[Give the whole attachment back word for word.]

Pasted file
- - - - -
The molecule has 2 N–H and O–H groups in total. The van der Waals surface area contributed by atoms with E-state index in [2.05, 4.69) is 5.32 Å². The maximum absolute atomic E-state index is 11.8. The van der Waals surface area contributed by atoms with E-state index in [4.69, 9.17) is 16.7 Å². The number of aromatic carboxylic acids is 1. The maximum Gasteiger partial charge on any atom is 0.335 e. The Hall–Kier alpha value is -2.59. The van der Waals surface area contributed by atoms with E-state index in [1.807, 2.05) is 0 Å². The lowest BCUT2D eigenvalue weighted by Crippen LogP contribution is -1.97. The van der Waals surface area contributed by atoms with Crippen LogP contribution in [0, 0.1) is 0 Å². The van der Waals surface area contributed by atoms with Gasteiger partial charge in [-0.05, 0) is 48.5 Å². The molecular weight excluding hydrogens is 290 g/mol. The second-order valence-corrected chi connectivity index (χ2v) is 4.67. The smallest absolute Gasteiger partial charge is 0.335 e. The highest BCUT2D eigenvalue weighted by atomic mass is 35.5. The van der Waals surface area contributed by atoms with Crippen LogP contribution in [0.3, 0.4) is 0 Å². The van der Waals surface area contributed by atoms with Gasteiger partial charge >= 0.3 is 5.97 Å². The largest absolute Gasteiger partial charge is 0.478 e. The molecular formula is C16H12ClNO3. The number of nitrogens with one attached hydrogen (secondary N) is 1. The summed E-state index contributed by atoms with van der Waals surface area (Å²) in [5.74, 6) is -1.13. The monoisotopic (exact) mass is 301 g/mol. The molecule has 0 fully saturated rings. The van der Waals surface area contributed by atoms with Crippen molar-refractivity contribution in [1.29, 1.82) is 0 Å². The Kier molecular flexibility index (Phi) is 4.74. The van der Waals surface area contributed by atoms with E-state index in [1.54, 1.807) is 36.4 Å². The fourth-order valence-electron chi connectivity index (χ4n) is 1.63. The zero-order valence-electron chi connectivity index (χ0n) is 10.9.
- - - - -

The molecule has 2 N–H and O–H groups in total. The van der Waals surface area contributed by atoms with E-state index in [2.05, 4.69) is 5.32 Å². The maximum absolute atomic E-state index is 11.8. The van der Waals surface area contributed by atoms with E-state index in [4.69, 9.17) is 16.7 Å². The number of aromatic carboxylic acids is 1. The maximum Gasteiger partial charge on any atom is 0.335 e. The Hall–Kier alpha value is -2.59. The van der Waals surface area contributed by atoms with E-state index in [1.807, 2.05) is 0 Å². The lowest BCUT2D eigenvalue weighted by Crippen LogP contribution is -1.97. The van der Waals surface area contributed by atoms with Crippen LogP contribution in [0, 0.1) is 0 Å². The van der Waals surface area contributed by atoms with Gasteiger partial charge in [-0.05, 0) is 48.5 Å². The molecular weight excluding hydrogens is 290 g/mol. The second-order valence-corrected chi connectivity index (χ2v) is 4.67. The smallest absolute Gasteiger partial charge is 0.335 e. The highest BCUT2D eigenvalue weighted by atomic mass is 35.5. The van der Waals surface area contributed by atoms with Crippen LogP contribution in [0.3, 0.4) is 0 Å². The van der Waals surface area contributed by atoms with Gasteiger partial charge >= 0.3 is 5.97 Å². The largest absolute Gasteiger partial charge is 0.478 e. The molecular formula is C16H12ClNO3. The number of nitrogens with one attached hydrogen (secondary N) is 1. The summed E-state index contributed by atoms with van der Waals surface area (Å²) in [5.74, 6) is -1.13. The monoisotopic (exact) mass is 301 g/mol. The molecule has 0 fully saturated rings. The van der Waals surface area contributed by atoms with Crippen molar-refractivity contribution in [1.29, 1.82) is 0 Å². The Kier molecular flexibility index (Phi) is 4.74. The van der Waals surface area contributed by atoms with E-state index in [1.54, 1.807) is 36.4 Å². The fourth-order valence-electron chi connectivity index (χ4n) is 1.63. The zero-order valence-electron chi connectivity index (χ0n) is 10.9.